love and other catastrophes
Film, 1996, 4 stars
Directed: Emma-Kate Croghan
Written: Yael Bergman, Emma-Kate Croghan & Helen Bandis
When we look back on classic films, what makes the film a classic? That it represented a moment in time so well? That it made a statement? That it was critically applauded? Maybe all of these. Honestly though, I think Love and Other Catastrophes is a classic because of the way it made me feel then, and how it still gives me the feels today, a full 25 years on.
Made in a matter of weeks with just a Woody Allen-inspired script, absolutely no money, Melbourne Uni locations, and a lot of passion, Love and Other Catastrophes was the Australian cinema success story of 1996. Lesbians and all.
After a dream run in Australian cinemas (I know I saw it five times in one week, still a personal record) the film was chosen for general competition at Cannes. Not bad for a little film whose biggest names at the time were Matt Day and Radha Mitchell, who both used to star in Australian soaps. Now Radha Mitchell (High Art, Finding Neverland) and Frances O'Connor (Mansfield Park, A.I) have both gone on to make big budget Hollywood features, and it's all because of this little, quirky movie.
Interestingly, if you watch the trailer (below), you’d be forgiven for wondering if there were any lesbians in this film at all. It’s an appallingly useless trailer. The story actually revolves around two housemates, Mia (Frances O'Connor) and Alice (Alice Garner) who are attempting to find a new housemate, change Uni departments, get to work on time, get over their anxiety and finish an honours thesis, organise a housewarming party, and juggle their respective love lives, all in the space of one hectic day.
Mia is a drama queen used to getting her own way. She has commitment issues which have prevented her from inviting her girlfriend Danni (Radha Mitchell) to move in, which would solve all their financial woes. Alice is faring little better. She's struggling to finish a thesis entitled "Doris Day as a Feminist Warrior" and spends most of the day ducking her academic supervisor, wailing to the campus counsellor, trying to do her barista job and working her way through a crush on Ari, the "Warren Beatty of the campus".
Meanwhile, smalltown medical student Michael (Matt Day) ditches his disgusting, pothead housemates and attempts to find a new place to live. He runs into Ari who tells him that Mia and Alice are searching for a housemate. Problem is, he's shy and has a huge crush on the scatterbrained Alice. Alice hits on Ari, unaware that he rents himself out as a gigolo in his spare time. All she wants is someone honest, left-handed and who likes the same movies as she does. She's willing to compromise for a shot with Ari, but of course it's Michael who is her perfect match.
Mia is also trying to change University departments at the last minute. She's thwarted at every turn by unpaid library fines, a self-absorbed, doughnut-scoffing, heart-attack prone, head of department (comedian Kym Gyngell), and love-life issues of her own making. Danni, finally having had enough of Mia's commitment issues, decides to break it off, forcing Mia to re-examine her priorities, not just for the day but for her life in general.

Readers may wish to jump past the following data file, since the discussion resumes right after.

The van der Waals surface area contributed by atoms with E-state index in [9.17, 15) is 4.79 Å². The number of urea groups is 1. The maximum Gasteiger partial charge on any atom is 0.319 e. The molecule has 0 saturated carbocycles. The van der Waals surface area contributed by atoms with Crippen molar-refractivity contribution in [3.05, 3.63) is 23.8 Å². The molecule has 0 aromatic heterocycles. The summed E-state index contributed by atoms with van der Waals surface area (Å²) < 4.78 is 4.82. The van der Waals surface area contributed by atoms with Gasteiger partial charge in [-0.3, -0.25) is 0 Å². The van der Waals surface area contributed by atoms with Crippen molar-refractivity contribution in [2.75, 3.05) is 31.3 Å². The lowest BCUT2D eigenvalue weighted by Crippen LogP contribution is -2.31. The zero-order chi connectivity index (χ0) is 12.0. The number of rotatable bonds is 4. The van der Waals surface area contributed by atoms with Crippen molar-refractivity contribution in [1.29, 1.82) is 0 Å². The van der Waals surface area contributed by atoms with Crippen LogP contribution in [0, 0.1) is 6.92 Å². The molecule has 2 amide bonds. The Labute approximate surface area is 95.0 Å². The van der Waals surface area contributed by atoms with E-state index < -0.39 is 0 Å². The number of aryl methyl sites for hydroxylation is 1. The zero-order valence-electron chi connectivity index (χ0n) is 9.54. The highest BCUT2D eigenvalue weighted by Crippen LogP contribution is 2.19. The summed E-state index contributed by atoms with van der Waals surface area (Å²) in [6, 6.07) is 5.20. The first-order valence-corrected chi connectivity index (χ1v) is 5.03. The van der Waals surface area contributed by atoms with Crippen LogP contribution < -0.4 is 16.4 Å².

The events of the film culminate during Mia and Alice's housewarming party that night where the two girls finally work through their respective romantic issues with the hilarious help of Michael, Ari, Danni and a houseful of beer-drinking, philosophising, pot-smoking partygoers.
Comical to the point of farce and redefining "no-budget" filmmaking, this is an irresistible charmer with a killer Aussie soundtrack. O'Connor and Mitchell showed what stars they were in the making and their chemistry sizzles. The film balances its intertwining stories with ease, and we never once feel cheated by any of the various story outcomes.
Perhaps a little contrived and distracting are the super-8 sequences that are tacked at the front and rear of the film, but they’re fun, and a little experimentation has to be forgiven when you consider the kind of constraints these filmmakers were under. It must be said that the amateur supporting cast is just awful, but it just adds to the fun, like the audience is in on the cool kids’ joke. For example, Alice's supervisor was played by a random academic from Melbourne University who volunteered for a couple of hours on camera.
Love and Other Catastrophes is a testament to the power of the idea. Just a few good scenes, some charming actors, and voila! A decent, quirky, urban film. If only they made more of these instead of constantly trying to sell Australians as a bunch of outback, brainless hicks the Australian film industry might not have gone through fifteen years of absolute despair. I’m going to say it - this classic film deserves to be mentioned in the same breathless way as Priscilla Queen of the Desert as a groundbreaking, Aussie queer film of substance.